[Advaita-l] Iswara Darshanam -5
kuntimaddisada at yahoo.com
Thu Dec 5 09:19:31 CST 2013
Iswara Darshanam -5
Iswara is not separate from the world of plurality. He himself appears as plurality. That forms the Iswara sRiShTi.
All religions say God created this world. However, they rarely address the questions such as, why did he create and on what basis, and where did He get the material to create, etc. Even asking such questions is considered as blasphemy by some religions since they do not have the answers. Only in Vedanta a student dares to ask such questions, and in fact is encouraged to ask such questions. The answer is provided to a qualified student. In essence, scriptures state the absolute law of conservation that no creation can come out from nothing, and that what is there can never be destroyed – nAsato vidyate bhAvo nAbhAvo vidyate sataH – non-existent cannot come into existence and existent cannot become non-existent. (I consider this as the absolute law conservation principle, while asat word here has been explained by advaita masters as mithyaa). Hence creation can only be a modification of what is already there. Normally, in science, we deal with two
types of transformations: reversible transformation and irreversible transformation. Reversible transformation is like ice becoming water while irreversible transformation is like milk becoming curds or yogurt. The latter transformation is referred by Vedantins as pariNama. Brahman/Iswara becoming many involves a transformation-less transformation, similar to gold becoming ornaments. Thus gold remains as gold while still there are varieties of names and forms of ornaments, each having its own attributes, utilities, date of birth, etc. Gold can declare that all ornaments are in me, but really there are no ornaments in me as I am pure gold unaffected by the states of experiences of these ornaments. My vision may be limited to only seeing the ornaments and not gold from which they came, by which they are sustained, and into which they go back, because I am attached to those names and forms. I may say this is my wedding ring and therefore precious, while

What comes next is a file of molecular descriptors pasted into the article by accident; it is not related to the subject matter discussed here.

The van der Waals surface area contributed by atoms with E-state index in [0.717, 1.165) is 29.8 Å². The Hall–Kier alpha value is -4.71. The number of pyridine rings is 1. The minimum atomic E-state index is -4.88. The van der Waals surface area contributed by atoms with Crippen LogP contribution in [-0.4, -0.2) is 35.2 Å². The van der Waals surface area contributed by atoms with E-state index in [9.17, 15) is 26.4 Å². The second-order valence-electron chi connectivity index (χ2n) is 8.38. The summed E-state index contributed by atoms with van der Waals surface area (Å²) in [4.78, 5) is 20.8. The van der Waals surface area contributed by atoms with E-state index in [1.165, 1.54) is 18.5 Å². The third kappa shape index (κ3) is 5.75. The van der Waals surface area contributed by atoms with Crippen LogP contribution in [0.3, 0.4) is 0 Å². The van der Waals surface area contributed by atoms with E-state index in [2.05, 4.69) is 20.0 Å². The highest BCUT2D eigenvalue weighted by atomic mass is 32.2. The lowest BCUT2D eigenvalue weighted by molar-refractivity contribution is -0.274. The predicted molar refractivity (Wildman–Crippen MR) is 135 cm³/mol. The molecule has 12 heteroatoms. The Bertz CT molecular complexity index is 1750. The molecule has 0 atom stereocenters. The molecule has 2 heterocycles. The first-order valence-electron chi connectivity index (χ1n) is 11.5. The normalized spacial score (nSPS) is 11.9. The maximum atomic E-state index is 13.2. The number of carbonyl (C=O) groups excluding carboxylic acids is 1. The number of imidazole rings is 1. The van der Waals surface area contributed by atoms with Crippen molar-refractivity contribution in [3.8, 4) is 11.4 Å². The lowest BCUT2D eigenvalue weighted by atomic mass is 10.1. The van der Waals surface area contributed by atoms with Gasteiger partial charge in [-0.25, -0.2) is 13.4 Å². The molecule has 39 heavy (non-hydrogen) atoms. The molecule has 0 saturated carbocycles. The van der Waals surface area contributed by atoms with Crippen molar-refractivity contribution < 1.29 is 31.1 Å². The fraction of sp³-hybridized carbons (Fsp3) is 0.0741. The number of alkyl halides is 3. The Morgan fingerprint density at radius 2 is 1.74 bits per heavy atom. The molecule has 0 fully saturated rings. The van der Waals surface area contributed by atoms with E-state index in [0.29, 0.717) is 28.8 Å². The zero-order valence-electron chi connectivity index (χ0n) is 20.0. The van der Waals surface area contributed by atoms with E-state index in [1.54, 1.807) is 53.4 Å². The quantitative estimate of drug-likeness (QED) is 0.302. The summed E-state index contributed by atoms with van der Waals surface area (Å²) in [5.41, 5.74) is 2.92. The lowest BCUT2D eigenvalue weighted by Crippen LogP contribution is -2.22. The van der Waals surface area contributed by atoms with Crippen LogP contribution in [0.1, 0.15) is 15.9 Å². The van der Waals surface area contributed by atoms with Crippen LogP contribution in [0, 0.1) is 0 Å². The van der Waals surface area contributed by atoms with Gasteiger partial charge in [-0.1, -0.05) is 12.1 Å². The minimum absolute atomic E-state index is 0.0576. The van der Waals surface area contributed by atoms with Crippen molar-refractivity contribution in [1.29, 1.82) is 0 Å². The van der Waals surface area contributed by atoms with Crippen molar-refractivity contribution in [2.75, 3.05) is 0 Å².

the other ring is just an ordinary gold ring. Hence raaga and dweshaas, attachments and aversions can cloud my vision of the underlying reality, which remains as changeless in all the changes.
What was there before creation, scriptures say, was pure existence-consciousness, which is limitless – which is called Brahman. He himself became many. For one to become many requires a driving force or Shakti and that force is called mayaa. In addition, Brahman who is infinite cannot undergo a transform; hence this becoming many is transformation-less transformation like gold becoming many, still remaining as gold. Brahman with maaya Shakti is called Iswara. Hence creation involves Iswara himself appearing as many with different names and forms, using his maayaa Shakti. Hence the essence of everything and every being is nothing but Iswara only. Since He already became many, to see Him one has to see him in and through many only. Hence vision of the world is the vision of the Lord. That is, Iswara has to be recognized as the essence of everything that one sees or transact with. Perceptually the senses can only see the attributes but locus for the